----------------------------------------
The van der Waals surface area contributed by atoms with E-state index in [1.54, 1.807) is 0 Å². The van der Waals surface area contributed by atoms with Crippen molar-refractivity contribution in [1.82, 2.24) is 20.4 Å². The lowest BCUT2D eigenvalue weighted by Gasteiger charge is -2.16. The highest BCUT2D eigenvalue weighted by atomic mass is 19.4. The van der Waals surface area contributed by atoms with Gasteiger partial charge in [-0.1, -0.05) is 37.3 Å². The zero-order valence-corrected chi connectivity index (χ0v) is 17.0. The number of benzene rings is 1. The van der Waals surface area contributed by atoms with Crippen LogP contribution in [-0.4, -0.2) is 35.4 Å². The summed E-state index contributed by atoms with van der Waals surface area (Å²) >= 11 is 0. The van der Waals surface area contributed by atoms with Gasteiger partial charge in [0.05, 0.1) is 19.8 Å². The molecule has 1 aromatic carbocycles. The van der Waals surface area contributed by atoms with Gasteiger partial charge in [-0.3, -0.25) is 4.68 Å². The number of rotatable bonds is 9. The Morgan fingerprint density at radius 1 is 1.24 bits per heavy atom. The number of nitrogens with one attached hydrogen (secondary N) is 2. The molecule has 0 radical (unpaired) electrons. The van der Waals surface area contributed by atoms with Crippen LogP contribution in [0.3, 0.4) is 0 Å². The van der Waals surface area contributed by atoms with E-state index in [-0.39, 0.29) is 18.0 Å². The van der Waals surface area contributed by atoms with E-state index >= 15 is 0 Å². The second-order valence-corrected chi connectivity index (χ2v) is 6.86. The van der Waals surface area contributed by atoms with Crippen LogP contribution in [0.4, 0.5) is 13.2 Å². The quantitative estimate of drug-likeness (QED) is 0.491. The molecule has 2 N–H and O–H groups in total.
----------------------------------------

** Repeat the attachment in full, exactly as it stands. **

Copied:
The van der Waals surface area contributed by atoms with E-state index in [1.54, 1.807) is 0 Å². The van der Waals surface area contributed by atoms with Crippen molar-refractivity contribution in [1.82, 2.24) is 20.4 Å². The lowest BCUT2D eigenvalue weighted by Gasteiger charge is -2.16. The highest BCUT2D eigenvalue weighted by atomic mass is 19.4. The van der Waals surface area contributed by atoms with Gasteiger partial charge in [-0.1, -0.05) is 37.3 Å². The zero-order valence-corrected chi connectivity index (χ0v) is 17.0. The number of benzene rings is 1. The van der Waals surface area contributed by atoms with Crippen LogP contribution in [-0.4, -0.2) is 35.4 Å². The summed E-state index contributed by atoms with van der Waals surface area (Å²) >= 11 is 0. The van der Waals surface area contributed by atoms with Gasteiger partial charge in [0.05, 0.1) is 19.8 Å². The molecule has 1 aromatic carbocycles. The van der Waals surface area contributed by atoms with Gasteiger partial charge in [-0.3, -0.25) is 4.68 Å². The number of rotatable bonds is 9. The Morgan fingerprint density at radius 1 is 1.24 bits per heavy atom. The number of nitrogens with one attached hydrogen (secondary N) is 2. The molecule has 0 radical (unpaired) electrons. The van der Waals surface area contributed by atoms with Crippen LogP contribution in [0.3, 0.4) is 0 Å². The van der Waals surface area contributed by atoms with E-state index in [-0.39, 0.29) is 18.0 Å². The van der Waals surface area contributed by atoms with E-state index >= 15 is 0 Å². The second-order valence-corrected chi connectivity index (χ2v) is 6.86. The van der Waals surface area contributed by atoms with Crippen LogP contribution in [0.4, 0.5) is 13.2 Å². The quantitative estimate of drug-likeness (QED) is 0.491. The molecule has 2 N–H and O–H groups in total.